Whether your organization is looking to outsource some, most or all portions of your talent acquisition program, a recruitment process outsourcing (RPO) partner can help you.
So, how do you find an RPO partner? While there are plenty of roads you can take on your journey to finding the right RPO partner, the request for proposal (RFP) process is one of the most popular and effective methods.
In this article, we will outline the case for RPO and guide you through the RPO RFP process to prepare your organization before embarking on your hunt for an RPO partner.
Getting Started on Your RPO RFP Journey
The first step in your RFP journey should be envisioning your organization’s ideal talent acquisition future. Then, ask yourself this question: How will outsourcing my organization’s talent program help reach this idealized future? The goal of this exercise is to get a clearer understanding of where your talent program is today, and where you want it to be in the coming years.
How an RPO Partner Can Help Improve Your Talent Program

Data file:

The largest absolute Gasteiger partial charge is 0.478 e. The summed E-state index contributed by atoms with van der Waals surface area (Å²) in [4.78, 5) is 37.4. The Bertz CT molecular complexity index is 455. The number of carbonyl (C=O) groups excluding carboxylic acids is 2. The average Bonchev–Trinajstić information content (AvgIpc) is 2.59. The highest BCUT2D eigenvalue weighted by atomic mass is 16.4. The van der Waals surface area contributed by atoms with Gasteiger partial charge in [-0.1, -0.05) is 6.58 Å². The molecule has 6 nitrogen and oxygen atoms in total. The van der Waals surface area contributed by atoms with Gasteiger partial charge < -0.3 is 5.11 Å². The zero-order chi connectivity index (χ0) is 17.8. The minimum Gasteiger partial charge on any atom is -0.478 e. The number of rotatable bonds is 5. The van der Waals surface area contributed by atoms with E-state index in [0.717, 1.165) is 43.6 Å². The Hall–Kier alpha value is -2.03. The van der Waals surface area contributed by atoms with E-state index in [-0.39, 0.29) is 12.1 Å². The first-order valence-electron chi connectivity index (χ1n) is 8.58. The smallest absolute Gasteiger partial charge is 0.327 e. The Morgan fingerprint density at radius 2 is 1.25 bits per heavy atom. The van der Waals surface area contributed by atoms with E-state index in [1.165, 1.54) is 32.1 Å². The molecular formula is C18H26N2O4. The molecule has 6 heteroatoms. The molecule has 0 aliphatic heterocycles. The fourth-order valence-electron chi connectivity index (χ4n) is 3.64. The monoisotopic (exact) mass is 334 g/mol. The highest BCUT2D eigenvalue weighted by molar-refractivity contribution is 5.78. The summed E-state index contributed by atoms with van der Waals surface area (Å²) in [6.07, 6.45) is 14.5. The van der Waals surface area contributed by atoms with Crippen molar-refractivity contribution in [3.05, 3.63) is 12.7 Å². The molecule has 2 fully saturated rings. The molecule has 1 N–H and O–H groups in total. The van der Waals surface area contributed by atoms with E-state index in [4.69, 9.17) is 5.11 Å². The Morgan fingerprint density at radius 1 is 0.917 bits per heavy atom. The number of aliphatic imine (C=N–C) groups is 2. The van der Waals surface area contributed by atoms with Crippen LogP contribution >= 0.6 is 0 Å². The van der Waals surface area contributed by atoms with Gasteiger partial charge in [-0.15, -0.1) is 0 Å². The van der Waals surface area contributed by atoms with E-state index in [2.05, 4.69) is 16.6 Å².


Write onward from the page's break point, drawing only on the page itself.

For the recruiting process to work best, you need to have a reliable flow of top-tier candidates. Three of the ways an RPO partner can help you build and maintain a talent program that produces continued recruitment success include:
Sourcing Hard to Find Talent — Skills shortages and talent gaps have made sourcing talent an increasingly specialized field. An RPO partner can help proactively search for qualified candidates for current or planned job openings.
Talent Technology Support — Talent technology changes rapidly, from your applicant tracking system (ATS) to your candidate relationship management (CRM) system – plus evolving AI, machine learning and recruitment marketing tools. An RPO partner has experience working with multiple talent technology tools and can help you analyze and capture sophisticated recruitment data. They may also provide proprietary talent technology, like we do at PeopleScout, that can align with your existing systems.